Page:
IRC in the News
There are ways to protect children in emergencies. Evidence repeatedly showsthat protecting children in humanitarian action saves lives, both immediately and in the long-term.
Ebola’s reputation is fearsome. Its horrifying symptoms, quick human-to-human transmission, and exotic locale seem ready-made for a thriller movie. Indeed, in the midst of the largest Ebola virus outbreak ever, a real-time script is emerging.
When Boko Haram strikes, it has the effect of a forest fire, driving every living thing before it in a panicked stampede. And as with forest fires, there is sometimes little warning the Nigerian terrorist group is coming.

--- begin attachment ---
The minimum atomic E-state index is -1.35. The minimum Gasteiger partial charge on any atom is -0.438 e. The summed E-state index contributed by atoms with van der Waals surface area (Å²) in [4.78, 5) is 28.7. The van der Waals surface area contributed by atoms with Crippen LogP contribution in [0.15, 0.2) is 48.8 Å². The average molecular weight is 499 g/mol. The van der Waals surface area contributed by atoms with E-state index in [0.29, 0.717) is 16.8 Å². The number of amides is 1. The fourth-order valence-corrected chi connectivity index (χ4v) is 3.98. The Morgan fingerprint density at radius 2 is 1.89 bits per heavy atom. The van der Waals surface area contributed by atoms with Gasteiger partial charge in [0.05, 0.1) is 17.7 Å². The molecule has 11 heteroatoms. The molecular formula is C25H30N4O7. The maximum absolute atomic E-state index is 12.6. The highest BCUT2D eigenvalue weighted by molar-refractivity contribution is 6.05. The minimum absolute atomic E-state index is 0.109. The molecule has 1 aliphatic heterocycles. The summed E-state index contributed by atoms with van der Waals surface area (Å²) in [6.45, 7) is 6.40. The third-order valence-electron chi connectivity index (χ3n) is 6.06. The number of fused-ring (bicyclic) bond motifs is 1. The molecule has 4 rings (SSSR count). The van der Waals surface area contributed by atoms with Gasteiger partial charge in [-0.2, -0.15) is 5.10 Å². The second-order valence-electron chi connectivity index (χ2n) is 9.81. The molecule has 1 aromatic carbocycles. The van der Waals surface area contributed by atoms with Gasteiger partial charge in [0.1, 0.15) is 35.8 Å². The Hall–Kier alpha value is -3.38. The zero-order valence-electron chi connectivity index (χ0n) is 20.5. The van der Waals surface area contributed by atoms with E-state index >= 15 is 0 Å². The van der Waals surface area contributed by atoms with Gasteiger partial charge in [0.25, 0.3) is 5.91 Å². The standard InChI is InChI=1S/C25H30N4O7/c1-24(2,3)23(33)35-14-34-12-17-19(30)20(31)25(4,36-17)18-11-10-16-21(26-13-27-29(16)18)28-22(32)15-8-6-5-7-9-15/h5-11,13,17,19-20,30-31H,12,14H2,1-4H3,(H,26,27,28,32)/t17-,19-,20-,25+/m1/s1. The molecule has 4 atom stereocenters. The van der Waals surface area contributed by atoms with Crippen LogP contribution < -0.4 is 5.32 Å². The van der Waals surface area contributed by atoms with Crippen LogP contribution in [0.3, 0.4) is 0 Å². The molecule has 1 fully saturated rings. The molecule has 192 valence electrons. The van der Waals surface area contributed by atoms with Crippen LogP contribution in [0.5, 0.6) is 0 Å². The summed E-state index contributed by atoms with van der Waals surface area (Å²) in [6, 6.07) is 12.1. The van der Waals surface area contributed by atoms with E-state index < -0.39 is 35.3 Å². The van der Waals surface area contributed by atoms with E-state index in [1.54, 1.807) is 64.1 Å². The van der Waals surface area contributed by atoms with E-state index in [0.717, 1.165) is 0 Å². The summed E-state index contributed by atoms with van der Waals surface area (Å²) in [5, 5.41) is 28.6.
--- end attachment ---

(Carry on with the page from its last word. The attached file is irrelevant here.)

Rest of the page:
"There are more people needing help, because old wars from the Democratic Republic of Congo to Somalia are continuing, while new wars in Syria, Iraq and South Sudan are starting," reflects David Miliband, Britain's former Foreign Secretary who now heads the International Rescue Committee, a relief charity.
HIn the world of emergency responses, cash is the new king. After decades of building vast logistical operations to deliver food, tarpaulins, tents and other supplies to disaster zones increasingly relief agencies have begun to accept that sometimes what the victims really need is just a bit of cash.